Deputy Sheriff Hinters testified to
arresting Lee Ock at Brighton. His ac
tions had excited witness' suspicions
and he thought he was the Chinaman
that cut the Chinese woman at Court
land. Lee told him his name was Ah
Loney and said that he worked for Su
pervisor Curtis and had done so for
two and a half years. He explained
some purple stains on his hands by
saying that he made jelly the day be
fore and that he made it from green
prunes. He bought a ticket for Stock
ton and witness arrested him.
Fong Dep was standing on the side
walk two doors from Gim Fung's house
and heard the women halloo "murder."
He saw Lee Ock and Chin Ah Gow
come running out of the house and run
away. Lee Ock had a big pistol in his
hand and put it in his pocket.
Ah Cue was in the drug store next
door to Glm Fung's, and heard the
women scream. He went out and saw
Chin Ah Gow come out of Glm Fung's,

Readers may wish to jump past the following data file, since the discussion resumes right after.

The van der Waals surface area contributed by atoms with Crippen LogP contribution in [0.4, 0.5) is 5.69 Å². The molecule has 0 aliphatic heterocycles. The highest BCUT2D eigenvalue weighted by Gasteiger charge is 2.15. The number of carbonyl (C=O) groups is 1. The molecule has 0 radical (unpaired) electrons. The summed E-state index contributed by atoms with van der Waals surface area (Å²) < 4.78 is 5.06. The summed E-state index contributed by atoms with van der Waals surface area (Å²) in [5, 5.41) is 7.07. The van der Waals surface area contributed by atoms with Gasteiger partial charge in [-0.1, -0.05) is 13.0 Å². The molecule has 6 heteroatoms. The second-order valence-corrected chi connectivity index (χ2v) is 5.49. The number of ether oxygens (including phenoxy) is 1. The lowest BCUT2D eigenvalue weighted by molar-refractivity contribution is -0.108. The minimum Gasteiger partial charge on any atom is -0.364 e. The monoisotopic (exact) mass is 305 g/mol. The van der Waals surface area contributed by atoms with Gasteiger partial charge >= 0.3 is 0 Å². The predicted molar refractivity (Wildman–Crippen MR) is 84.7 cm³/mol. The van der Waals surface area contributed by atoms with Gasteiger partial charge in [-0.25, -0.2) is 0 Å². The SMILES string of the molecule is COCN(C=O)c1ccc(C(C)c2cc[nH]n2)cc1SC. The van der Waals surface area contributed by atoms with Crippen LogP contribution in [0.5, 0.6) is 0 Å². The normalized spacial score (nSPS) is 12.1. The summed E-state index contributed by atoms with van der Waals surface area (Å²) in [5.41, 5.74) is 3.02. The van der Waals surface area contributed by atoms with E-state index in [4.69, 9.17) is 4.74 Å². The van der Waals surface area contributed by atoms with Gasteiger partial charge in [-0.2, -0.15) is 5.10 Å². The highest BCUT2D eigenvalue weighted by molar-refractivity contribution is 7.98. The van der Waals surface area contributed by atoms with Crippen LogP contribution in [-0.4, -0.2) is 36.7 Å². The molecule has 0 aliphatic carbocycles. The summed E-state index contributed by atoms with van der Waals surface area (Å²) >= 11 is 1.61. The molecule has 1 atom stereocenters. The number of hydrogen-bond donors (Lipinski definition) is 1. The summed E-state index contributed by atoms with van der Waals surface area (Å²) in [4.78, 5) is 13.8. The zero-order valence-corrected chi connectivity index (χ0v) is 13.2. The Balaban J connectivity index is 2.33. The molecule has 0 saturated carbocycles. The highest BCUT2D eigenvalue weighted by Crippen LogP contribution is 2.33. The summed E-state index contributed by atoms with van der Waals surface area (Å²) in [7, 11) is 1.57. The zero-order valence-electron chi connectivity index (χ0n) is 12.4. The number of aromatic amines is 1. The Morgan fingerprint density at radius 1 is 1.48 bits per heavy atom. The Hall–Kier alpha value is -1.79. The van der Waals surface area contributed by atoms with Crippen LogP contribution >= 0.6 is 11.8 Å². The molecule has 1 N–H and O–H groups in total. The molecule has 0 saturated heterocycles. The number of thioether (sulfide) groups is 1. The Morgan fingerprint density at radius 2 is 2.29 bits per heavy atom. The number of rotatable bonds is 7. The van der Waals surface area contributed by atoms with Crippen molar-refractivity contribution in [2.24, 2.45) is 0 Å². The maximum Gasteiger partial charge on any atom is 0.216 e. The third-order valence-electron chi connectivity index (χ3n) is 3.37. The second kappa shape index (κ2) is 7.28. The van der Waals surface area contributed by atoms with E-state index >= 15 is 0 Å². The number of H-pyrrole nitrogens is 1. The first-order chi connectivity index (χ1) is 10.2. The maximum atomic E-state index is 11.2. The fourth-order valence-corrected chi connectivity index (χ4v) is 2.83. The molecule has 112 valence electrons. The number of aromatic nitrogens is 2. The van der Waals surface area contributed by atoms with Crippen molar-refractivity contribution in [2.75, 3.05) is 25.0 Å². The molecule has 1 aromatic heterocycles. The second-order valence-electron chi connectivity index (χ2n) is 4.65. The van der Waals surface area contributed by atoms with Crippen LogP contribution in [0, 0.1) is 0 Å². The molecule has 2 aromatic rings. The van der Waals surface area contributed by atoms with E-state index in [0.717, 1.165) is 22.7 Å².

followed by Lee Ock, who had a pistol
in his hand. Lee carried the pistol as
he ran.
Lee Ock and a number of witnesses
swore that the woman attacked him
with an opium pipe and that he took it
away from her and struck her with it.
He was discharged.
WASHINGTON PRIMARIES.
•'Beany" Todhunter Downs Henry Gill
and Chanaes Slate Figures.
There was a primary election held
yesterday over in Washington, on the
Y'olo side of the river, for the purpose
of selecting delegates to the County
Convention which meets in Woodland
on the l§th Inst., to select delegates
to the Stajte Convention, which In turn
will choose delegates to the National
Convention at St. Louis.
The slate-'for North Washington went
as it was marked, and William King,
E. A. Moffett and Elmer Bryte were
elected with practically no opposition.
But In the South Washington precinct
a mine had been carefully run under
Henry Gill's chance of success, and by
skillful manipulation it was touched off
at the right time to send that gentle
man's hopes into the ether.
In the morning thf slate read, "Lee,